that being said, i have been through something similar and really didn't realize until our marriage ended and i went through some counselling and self-growth. i don't want to sound unsupportive or uncaring by any means, i think that in relationships we need to take responsibility and claim ownership of what is going on and if your husband is putting you down and telling you that you are not good enough, then gratefully you do have the power to stop that and tell him enough is enough. please stop choosing to accept less than what you deserve.

just my 2 cents, hang in there!!
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#28 of 64 Old 01-29-2005, 05:45 PM
 
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Michelle~ long before I saw your picture, I thought you were one of the most beautiful women I had met from reading your posts. You have so much kindness, openess and love, not only for your dd, but for life itself. I am sorry you ever felt otherwise. You have taken on the challenge of hsing with such trust and a postive outlook. I admire you.


~Joan, Happy mom to 2 beautiful kiddos, one new puppy and 2 lovely felines
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#29 of 64 Old 01-29-2005, 06:47 PM
 
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Okay, I've been mulling it over and reading what Joan said () and I realize that perhaps I am being defensive. (thank you Joan) I think it stems from feeling lately that I almost have to be ashamed to say I'm a therapist because of the reactions I get. So rarely is it a positive reaction. I could go on, but that's not the point.

Michelle I'm sorry. In reacting I missed the core of what you were communicating. That you are in pain and confusion. I was at a running store yesterday and asking about some difficulties I was having with my shoes. The guys comment was, "always remember you are an experiment of one." (He was referring to me talking about some research out there). I guess that would be what I would say in your shoes too. The research is out there, but who's to say what applies to you. Find what your path is... I like what Joan said about it being messy in the middle.

Something to consider. Perhaps someone other than your individual therapist would be better for a marriage therapist? I find it hard to imagine that despite your dh seeing her now that he won't think of her as "your therapist," and that may make progress difficult. Not to mention it may be impeding your progress now? I say this as a *friend* not a therapist, just my thoughts if I were in your place.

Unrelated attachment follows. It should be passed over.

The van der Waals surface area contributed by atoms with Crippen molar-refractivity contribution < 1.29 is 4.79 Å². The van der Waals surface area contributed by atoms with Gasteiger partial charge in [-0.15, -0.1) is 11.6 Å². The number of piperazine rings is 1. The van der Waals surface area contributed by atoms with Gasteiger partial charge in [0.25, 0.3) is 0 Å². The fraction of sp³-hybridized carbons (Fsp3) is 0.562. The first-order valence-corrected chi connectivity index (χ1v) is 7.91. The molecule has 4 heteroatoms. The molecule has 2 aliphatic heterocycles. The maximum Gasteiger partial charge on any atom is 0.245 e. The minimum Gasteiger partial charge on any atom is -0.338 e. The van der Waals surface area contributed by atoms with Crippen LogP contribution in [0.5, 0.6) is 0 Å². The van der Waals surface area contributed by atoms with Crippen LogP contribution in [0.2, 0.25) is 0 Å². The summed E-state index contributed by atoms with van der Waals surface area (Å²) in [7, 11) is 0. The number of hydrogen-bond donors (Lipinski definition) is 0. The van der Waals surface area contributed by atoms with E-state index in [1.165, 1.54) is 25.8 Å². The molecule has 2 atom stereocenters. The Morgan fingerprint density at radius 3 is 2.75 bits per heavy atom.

I admire you for beginning this difficult and scary journey. Again, I'm sorry I missed the ultimate message.
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#30 of 64 Old 01-29-2005, 09:50 PM
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So, on the "never good enough for him" issue, does he actually say this? Let me give you an example. When I wear a new outfit or cut my hair, I expect dh to say I look GREAT! And sometimes he won't even notice the new outfit or haircut. So, *I* start feeling insecure and perhaps not "good enough." But dh never actually called me ugly or fat or anything.

Does your dh actually TELL you that you're not good enough?

What I've read about children and divorce is:

If there is a lot of fighting, yelling, screaming, slamming doors, etc., then yes, kids will probably be better off with divorced parents who don't scream and yell.

BUT.........if the parents are just QUIETLY unhappy, and there is very little yelling, screaming, etc. going on, then the kids won't have seen a divorce coming and it will hit them like a ton of bricks. So, my point is, you could be unhappily married and still have kids who are very, very happy with their family arrangement.

And I've seen 17 year-olds who are absolutely devastated by their parents' divorce; I don't think being older necessarily makes a divorce easier on kids.

There was a point in my marriage where I was going to leave my dh........because I was becoming an absolute shell of a woman and didn't want to have my daughter see that kind of example. But, things are better now and we are working on our marriage. So, I can empathize with you either way on this.

Feel free to PM me, as well.

"Our task is not to see the future, but to enable it."